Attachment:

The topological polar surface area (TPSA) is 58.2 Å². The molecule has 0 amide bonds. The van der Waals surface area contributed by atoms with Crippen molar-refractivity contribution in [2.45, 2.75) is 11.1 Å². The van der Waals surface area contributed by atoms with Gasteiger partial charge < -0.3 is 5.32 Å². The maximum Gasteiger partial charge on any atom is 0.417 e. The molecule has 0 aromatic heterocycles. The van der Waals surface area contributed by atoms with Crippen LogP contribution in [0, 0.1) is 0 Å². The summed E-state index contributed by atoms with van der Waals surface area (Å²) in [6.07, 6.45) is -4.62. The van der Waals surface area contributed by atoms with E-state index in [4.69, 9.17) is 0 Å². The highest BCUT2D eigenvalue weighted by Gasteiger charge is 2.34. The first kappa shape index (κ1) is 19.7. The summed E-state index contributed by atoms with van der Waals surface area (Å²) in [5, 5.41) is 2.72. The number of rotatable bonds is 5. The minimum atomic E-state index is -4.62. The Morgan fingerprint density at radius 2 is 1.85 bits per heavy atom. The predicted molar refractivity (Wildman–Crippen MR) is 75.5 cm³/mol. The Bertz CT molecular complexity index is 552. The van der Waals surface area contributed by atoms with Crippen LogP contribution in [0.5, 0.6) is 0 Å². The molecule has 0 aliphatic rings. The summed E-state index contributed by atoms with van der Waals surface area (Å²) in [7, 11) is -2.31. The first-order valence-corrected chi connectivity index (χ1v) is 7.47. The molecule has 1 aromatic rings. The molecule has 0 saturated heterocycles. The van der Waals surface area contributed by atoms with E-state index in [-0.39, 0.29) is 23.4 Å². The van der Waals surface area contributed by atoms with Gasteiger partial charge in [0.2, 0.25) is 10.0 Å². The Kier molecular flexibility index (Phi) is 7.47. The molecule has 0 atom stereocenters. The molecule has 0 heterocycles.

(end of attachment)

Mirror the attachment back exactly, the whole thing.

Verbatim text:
The topological polar surface area (TPSA) is 58.2 Å². The molecule has 0 amide bonds. The van der Waals surface area contributed by atoms with Crippen molar-refractivity contribution in [2.45, 2.75) is 11.1 Å². The van der Waals surface area contributed by atoms with Gasteiger partial charge < -0.3 is 5.32 Å². The maximum Gasteiger partial charge on any atom is 0.417 e. The molecule has 0 aromatic heterocycles. The van der Waals surface area contributed by atoms with Crippen LogP contribution in [0, 0.1) is 0 Å². The summed E-state index contributed by atoms with van der Waals surface area (Å²) in [6.07, 6.45) is -4.62. The van der Waals surface area contributed by atoms with E-state index in [4.69, 9.17) is 0 Å². The highest BCUT2D eigenvalue weighted by Gasteiger charge is 2.34. The first kappa shape index (κ1) is 19.7. The summed E-state index contributed by atoms with van der Waals surface area (Å²) in [5, 5.41) is 2.72. The number of rotatable bonds is 5. The minimum atomic E-state index is -4.62. The Morgan fingerprint density at radius 2 is 1.85 bits per heavy atom. The predicted molar refractivity (Wildman–Crippen MR) is 75.5 cm³/mol. The Bertz CT molecular complexity index is 552. The van der Waals surface area contributed by atoms with Crippen LogP contribution in [0.5, 0.6) is 0 Å². The molecule has 0 aliphatic rings. The summed E-state index contributed by atoms with van der Waals surface area (Å²) in [7, 11) is -2.31. The first-order valence-corrected chi connectivity index (χ1v) is 7.47. The molecule has 1 aromatic rings. The molecule has 0 saturated heterocycles. The van der Waals surface area contributed by atoms with E-state index in [-0.39, 0.29) is 23.4 Å². The van der Waals surface area contributed by atoms with Gasteiger partial charge in [0.2, 0.25) is 10.0 Å². The Kier molecular flexibility index (Phi) is 7.47. The molecule has 0 atom stereocenters. The molecule has 0 heterocycles.